Wed, 16 Oct 2013 11:45:00 GMT | By IANS

Are festivals becoming a bane for the environment?

It's that time of the year again when the festive season is round the corner and the excitement is palpable in the air. For environmentalists and the environment-conscious, however, along with the excitement comes concern, because, as they say, our festivities are increasingly becoming non-eco friendly - and much in contrast to what the festivals signify


Are festivals becoming a bane for the environment? (© AP, Corbis)

The effect on water bodies, for instance, is one of the biggest concerns.

Traditionally, after a festival concludes, idols are immersed in a water body. But given the modern day changes - in the kind of material used to make the idols, the scale and number of festivities - environmentalists say that water bodies are seriously affected.

"Earlier idols were made of recyclable material like wood, bamboo, hay and clay and vegetable dyes were used to paint them; now it's mostly synthetic. Use of plastic and chemical colours to paint leads to chromium and other heavy metals being released into the water during immersion. This means toxicity is deliberately introduced into the food chain because there is no effective treatment to take these chemicals out of the water," Anumita Roychowdhury, executive director (Research and Advocacy) and head of the air pollution team of the Centre for Science and Environment (CSE) told IANS.

"Back in the late 1990s, the Central Pollution Control Board had done a study on the Hooghly river after the Durga Puja celebrations and found 30 tonnes of colour, mercury, lead, chromium and other metals in the water," Choudhury stated as an example.

"In Kolkata itself, the number of Puja pandals over a decade has doubled. With enormous mobilisation of resources and corporate funding, the scale and number of celebrations has gone up in other cities as well, increasing the amount of disposable waste. In cities like Bhopal, lakes are becoming vulnerable; it's a similar scenario in Delhi's Yamuna river," she added.

In Hyderabad, where the Ganesh festival was recently celebrated with much fervour, environmentalists and those at the municipal corporation were concerned about the effect of the growing scale of celebrations on the city's water bodies, especially on one of its landmarks, the Hussain Sagar lake.

R.P. Khajuria, member (Environment) of the Hyderabad Metropolitan Development Authority (HMDA), said that as a result of the increasing pollution levels in the Hussain Sagar lake - caused by industrial effluents and dumping of garbage by the people - they had tried to make the Ganesh festival more eco-friendly by encouraging tweaks of some traditional practices.

"For example, we asked the people to reduce the size of the Ganesh idol and immerse these smaller idols at the household level, maybe in a tub or bucket of water, and then use the water for gardening," Khajuria said, adding that they also promoted clay idols which got a good response.

"But at the end of the day, when it comes to the religious sentiments of people, we cannot use force. So we had extra deployment of people to take out the disposed material from the lakes after the immersion," he said. Even then, it hardly helped the water body whose murkiness and stench hangs in the air.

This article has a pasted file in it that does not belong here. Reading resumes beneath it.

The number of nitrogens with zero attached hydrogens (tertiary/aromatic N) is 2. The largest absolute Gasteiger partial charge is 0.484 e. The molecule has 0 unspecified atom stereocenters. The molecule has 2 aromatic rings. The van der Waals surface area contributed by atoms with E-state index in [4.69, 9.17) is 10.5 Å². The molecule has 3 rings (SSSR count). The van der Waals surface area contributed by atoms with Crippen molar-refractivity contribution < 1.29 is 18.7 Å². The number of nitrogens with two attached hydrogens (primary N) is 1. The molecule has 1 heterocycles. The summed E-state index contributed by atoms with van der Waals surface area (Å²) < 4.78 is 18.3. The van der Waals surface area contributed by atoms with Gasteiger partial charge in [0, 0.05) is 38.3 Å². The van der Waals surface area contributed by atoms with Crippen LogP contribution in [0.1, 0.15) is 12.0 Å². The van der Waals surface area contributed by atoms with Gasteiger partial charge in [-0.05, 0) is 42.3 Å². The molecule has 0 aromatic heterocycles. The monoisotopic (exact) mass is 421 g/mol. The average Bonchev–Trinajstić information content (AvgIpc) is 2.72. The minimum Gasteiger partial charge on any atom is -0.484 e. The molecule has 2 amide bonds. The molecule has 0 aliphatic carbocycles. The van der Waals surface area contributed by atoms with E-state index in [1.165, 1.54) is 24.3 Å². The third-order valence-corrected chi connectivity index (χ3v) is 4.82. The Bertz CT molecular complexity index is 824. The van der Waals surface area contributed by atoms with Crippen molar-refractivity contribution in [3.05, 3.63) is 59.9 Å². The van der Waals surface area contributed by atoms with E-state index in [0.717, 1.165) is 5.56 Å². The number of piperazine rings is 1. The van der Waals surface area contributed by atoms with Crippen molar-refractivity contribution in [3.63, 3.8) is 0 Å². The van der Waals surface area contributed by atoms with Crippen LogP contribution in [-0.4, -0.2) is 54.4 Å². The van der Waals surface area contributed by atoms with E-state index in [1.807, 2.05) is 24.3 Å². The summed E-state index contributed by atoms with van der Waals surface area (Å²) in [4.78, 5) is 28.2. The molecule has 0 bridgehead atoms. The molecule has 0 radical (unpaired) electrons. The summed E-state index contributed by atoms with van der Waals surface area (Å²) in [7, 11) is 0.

The effects are not restricted to water bodies. Amita Khurana, a doctor in Delhi, pointed to rising air and noise pollution during festivals.

"During Diwali and Dussehra, many people suffer from breathing problems and stinging of the eyes because of the thick smog that hangs in the air, thanks to fire crackers. Those with asthma, the old, and children are the worst affected...and the effect remains for days. Even animals suffer because of that," Khurana pointed out.

Choudhry also made the point about "festival induced traffic and, therefore, vehicular pollution".

"We are moving away from community celebrations. Earlier, Puja committees used to organise bus tours of other pandals. So when 60 people could go in one vehicle, today as many vehicles are being used for the same purpose," she added.

But all hope is not lost. Sections of conscious individuals are doing their bit to make festivals more eco-friendly. The Durga Puja committee of Delhi's Greater Kailash II, for instance, draws inspiration from the religious texts in making the idol.

"The religious scriptures narrate exactly how the idol should be made, which is, obviously very eco-friendly and we have been following that to the last detail for the last seven-eight years," committee vice president Samrat Banerjee told IANS.

The wooden frame, Banerjee said, has been retained for the past 22 years. "We ask the potters to take it out five days after the bisarjan (immersion). For this, we tie the structure loosely to the bank," he said, adding that they use minimal amount of nails, and jute cable instead of nylon on it.

The idol, 85 percent of which is made of hay and the rest of clay, is clothed in fabric that is made 70 percent of banana stalk and the rest of jute, making it biodegradable.

The colours used are also natural. "Where non-biodegradable material is used, like the crown, we use household wires which can be taken out and sold to the scarp dealer, and the money used to pay the potters". The flowers at the end of the Puja are buried and used to make compost.

In Hyderabad too, groups of people decided to bring home smaller clay idols for this Ganesh festival which they either immersed in a bucket of water or sprinkled with water to abide by tradition.

"Reverence to nature is an integral part of our ancient scriptures and thus our festivals. Modernity in all its forms has however taken away its essence. We need to be more conscious and probably revisit our roots for inspiration," Ravi Reddy, a teacher in the city, said.

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